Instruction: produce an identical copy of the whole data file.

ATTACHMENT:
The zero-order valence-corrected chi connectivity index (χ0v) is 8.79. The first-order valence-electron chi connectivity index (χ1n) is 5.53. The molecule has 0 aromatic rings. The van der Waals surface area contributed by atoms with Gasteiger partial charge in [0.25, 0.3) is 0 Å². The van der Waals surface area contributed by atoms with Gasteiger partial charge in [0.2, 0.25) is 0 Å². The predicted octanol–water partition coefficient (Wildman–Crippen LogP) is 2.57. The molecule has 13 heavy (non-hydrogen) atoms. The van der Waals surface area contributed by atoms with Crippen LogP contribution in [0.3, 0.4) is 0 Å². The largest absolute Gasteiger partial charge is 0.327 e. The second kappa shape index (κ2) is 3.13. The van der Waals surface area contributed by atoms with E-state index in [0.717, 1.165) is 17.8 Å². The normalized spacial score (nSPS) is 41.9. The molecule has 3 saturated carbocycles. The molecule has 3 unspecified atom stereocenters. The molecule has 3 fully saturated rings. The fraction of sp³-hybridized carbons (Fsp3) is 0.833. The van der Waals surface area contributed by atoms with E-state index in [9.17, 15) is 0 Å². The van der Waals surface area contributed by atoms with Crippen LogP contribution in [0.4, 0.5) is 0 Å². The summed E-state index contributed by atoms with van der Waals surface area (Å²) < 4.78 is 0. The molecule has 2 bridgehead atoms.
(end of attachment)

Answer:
The zero-order valence-corrected chi connectivity index (χ0v) is 8.79. The first-order valence-electron chi connectivity index (χ1n) is 5.53. The molecule has 0 aromatic rings. The van der Waals surface area contributed by atoms with Gasteiger partial charge in [0.25, 0.3) is 0 Å². The van der Waals surface area contributed by atoms with Gasteiger partial charge in [0.2, 0.25) is 0 Å². The predicted octanol–water partition coefficient (Wildman–Crippen LogP) is 2.57. The molecule has 13 heavy (non-hydrogen) atoms. The van der Waals surface area contributed by atoms with Crippen LogP contribution in [0.3, 0.4) is 0 Å². The largest absolute Gasteiger partial charge is 0.327 e. The second kappa shape index (κ2) is 3.13. The van der Waals surface area contributed by atoms with E-state index in [0.717, 1.165) is 17.8 Å². The normalized spacial score (nSPS) is 41.9. The molecule has 3 saturated carbocycles. The molecule has 3 unspecified atom stereocenters. The molecule has 3 fully saturated rings. The fraction of sp³-hybridized carbons (Fsp3) is 0.833. The van der Waals surface area contributed by atoms with E-state index in [9.17, 15) is 0 Å². The van der Waals surface area contributed by atoms with Crippen LogP contribution in [0.4, 0.5) is 0 Å². The summed E-state index contributed by atoms with van der Waals surface area (Å²) < 4.78 is 0. The molecule has 2 bridgehead atoms.